From the deliciously sick, sick 70s comes this demented tale of killer kiddies in a grindhouse make-over of VILLAGE OF THE DAMNED (1960) and THE BAD SEED (1956). It's equal parts sleaze and cheese. Well, what you expect from producers with the last names Wank and Blowitz?!
Five children escape from a mini-van crash, as the vehicle shoots off the road – action that's hilariously speeded up – before tumbling over and over down a snowy hillside. Miraculously the children are completely unharmed – unlike the driver and an unlucky nun who left bloody in the front seat. An odd looking bunch – including one dressed as an army recruit and another as a nun – they head off across the snow; ostensibly to find help. However, the children aren't as cherubic as they look. In fact, they were being transferred to a children's acute ward at the asylum and are seriously disturbed and on the look out for adults to 'play' with.
A boorish old man, Papa Doc (Gene Evans) – who somewhat ironically owns a series of sanatoriums – is holidaying at his snow lodge with his sexy trollop of a wife, Lovely (Carolyn Stellar). Unwilling guests include Papa Doc's daughter, Julie (Joan McCall) and her new husband, Rick (Taylor Lacher). As well as the timid Harvey (Sorrell Booke – who went on to play Boss Hog in TV's THE DUKES OF HAZZARD in the late 1970s to mid-80s) and his drunken bride, Ruth (Shelley Morrison – who eagle-eyed viewers will recognise as Karen's heroically grumpy Hispanic maid Rosario in the sit-com WILL AND GRACE). We see she's a drunk because she chugs J&B whiskey like she's in a giallo (those pesky J&B product placement people got everywhere in the 70s!). There's also the handyman with learning difficulties called Ralph (John Durren), who Lovely cruelly tries to seduce as a joke. As you might expect, before the kids turn up at the house (the film doesn't really throw any curveballs at this point), there's much frottage and a lively cat fight between Lovely and Julie on the shagpile as the musak chugs seductively away in the background.
Chasing the children – like a pre-cursor to Dr Loomis in HALLOWEEN (1978) – is the only other survivor from the bus crash, an attendant from the mental hospital who regains consciousness and takes after diminutive nutters. His only thanks – after huffing and puffing up the hill after them – is to be killed by the children, who arm themselves with hammers, a sledgehammer and a pitchfork to do him in. This initial violence is lovingly filmed in slo-mo sepia, which might look like pretensions to grandeur – and is initially eerily effective. However, supposedly the initial cut of the film only ran forty minutes long, so it's clearly an attempt to pad out the running time – and it goes on so long that you could make a cup of tea, do some ironing and have a short nap safe in the knowledge that children will still be doing unmentionable things to an adult very, very slowly.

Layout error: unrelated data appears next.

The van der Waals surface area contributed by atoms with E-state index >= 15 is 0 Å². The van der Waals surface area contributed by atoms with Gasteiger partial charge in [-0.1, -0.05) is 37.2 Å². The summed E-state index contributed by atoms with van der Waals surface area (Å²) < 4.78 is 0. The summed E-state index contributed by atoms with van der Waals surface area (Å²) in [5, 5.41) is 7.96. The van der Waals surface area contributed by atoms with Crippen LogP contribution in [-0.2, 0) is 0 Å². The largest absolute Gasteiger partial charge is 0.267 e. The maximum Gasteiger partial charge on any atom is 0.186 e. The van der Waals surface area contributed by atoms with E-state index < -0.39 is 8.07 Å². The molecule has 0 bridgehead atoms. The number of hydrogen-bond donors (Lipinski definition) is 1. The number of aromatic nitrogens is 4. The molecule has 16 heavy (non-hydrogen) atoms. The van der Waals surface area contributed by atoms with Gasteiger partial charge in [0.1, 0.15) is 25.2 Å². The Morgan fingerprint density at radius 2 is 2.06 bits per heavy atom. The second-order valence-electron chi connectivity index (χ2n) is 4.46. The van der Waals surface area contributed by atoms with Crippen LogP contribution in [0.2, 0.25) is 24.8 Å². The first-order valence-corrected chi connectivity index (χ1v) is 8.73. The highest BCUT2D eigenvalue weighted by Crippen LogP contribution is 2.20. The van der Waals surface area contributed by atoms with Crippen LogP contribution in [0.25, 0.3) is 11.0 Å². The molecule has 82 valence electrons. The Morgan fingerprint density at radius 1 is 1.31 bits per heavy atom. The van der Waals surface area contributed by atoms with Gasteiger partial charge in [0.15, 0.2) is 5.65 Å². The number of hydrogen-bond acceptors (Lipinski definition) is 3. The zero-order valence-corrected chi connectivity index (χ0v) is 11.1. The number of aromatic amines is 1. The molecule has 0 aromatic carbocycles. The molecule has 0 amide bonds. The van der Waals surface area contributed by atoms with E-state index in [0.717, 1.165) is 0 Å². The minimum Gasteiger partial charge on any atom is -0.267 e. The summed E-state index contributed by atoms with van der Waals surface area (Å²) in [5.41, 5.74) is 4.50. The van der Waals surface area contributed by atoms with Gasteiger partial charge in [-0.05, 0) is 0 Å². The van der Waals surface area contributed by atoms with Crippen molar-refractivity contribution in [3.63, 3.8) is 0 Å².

What seems like several years later, the kids make it into the house and are greeted by the bemused adults who seem rather blasé about the fact that they have survived an horrific traffic accident. They treat them like a minor annoyance, but give them the run of the hose – which is obviously a big mistake. Even when the kid dressed as a nun (Gail Smale) tells the considerably balding Rick, “I noticed your hair – it's very healthy!”, they don't really get an inkling that the brats clearly have a screw loose. In fact, the adults are so self-obsessed it isn't until over half of them are dead that they realise that their little house guests are deadly.
DEVIL TIMES FIVE is a bit of a mess, but it's actually a miracle that it's as cohesive as it is considering that the original director was fired – reputedly ending up in the asylum himself – before much of the film was reshot at a different location. The film's greatest strength are the dementedly impassive children, who, whilst they don't generate fear, are unnervingly childlike in their determination and pursuit of the witless adults. It is their almost bored indifference to the mayhem they concoct, and the general nihilism of the piece (preempting Punk by several years), that sets it apart. This is jarringly at odds with the jaunty 70s naughtiness and the gimmicky nature of some of the killings – especially the one naked character who is nibbled to death after piranhas are poured into her bath tub.
Perhaps the most famous cast member is future 70s teen idol to be, Leif Garrett. He is curiously effective as the bratty, cross-dressing David. And his real-life sister (Dawn Lyn) plays an introspective pyromaniac – and keeping it in the family, Lovely is played by their real-life mother Carolyn Stellar.
The film is clearly an inspiration for that bastard child of the Golden Age early 80s slashers, BLOODY BIRTHDAY (1980) – which shared the sociopathic kids aspect. It might have also inspired the superior Spanish film WHO COULD KILL A CHILD? (1976), where a mysterious malaise turns the children on an island against adults. However, whilst DEVIL TIMES FIVE obviously takes its cue from killer kids flicks such as VILLAGE OF THE DAMNED, this is the first time that this sub-subgenre took on proto-slasher trappings: from using household implements to kill the adults to placing the bodies in a grim approximation of a celebration that was utilised by later classic slashers including HAPPY BIRTHDAY TO ME (1981).
female:4 / male:6
1) Male killed in van crash
2) Female killed in van crash
3) Male clubbed to death
4) Male hung
5) Male hacked with axe
6) Female nibbled by piranhas
7) Male impaled
8) Female burnt to death
9) Female speared in the neck
10) Male has throat cut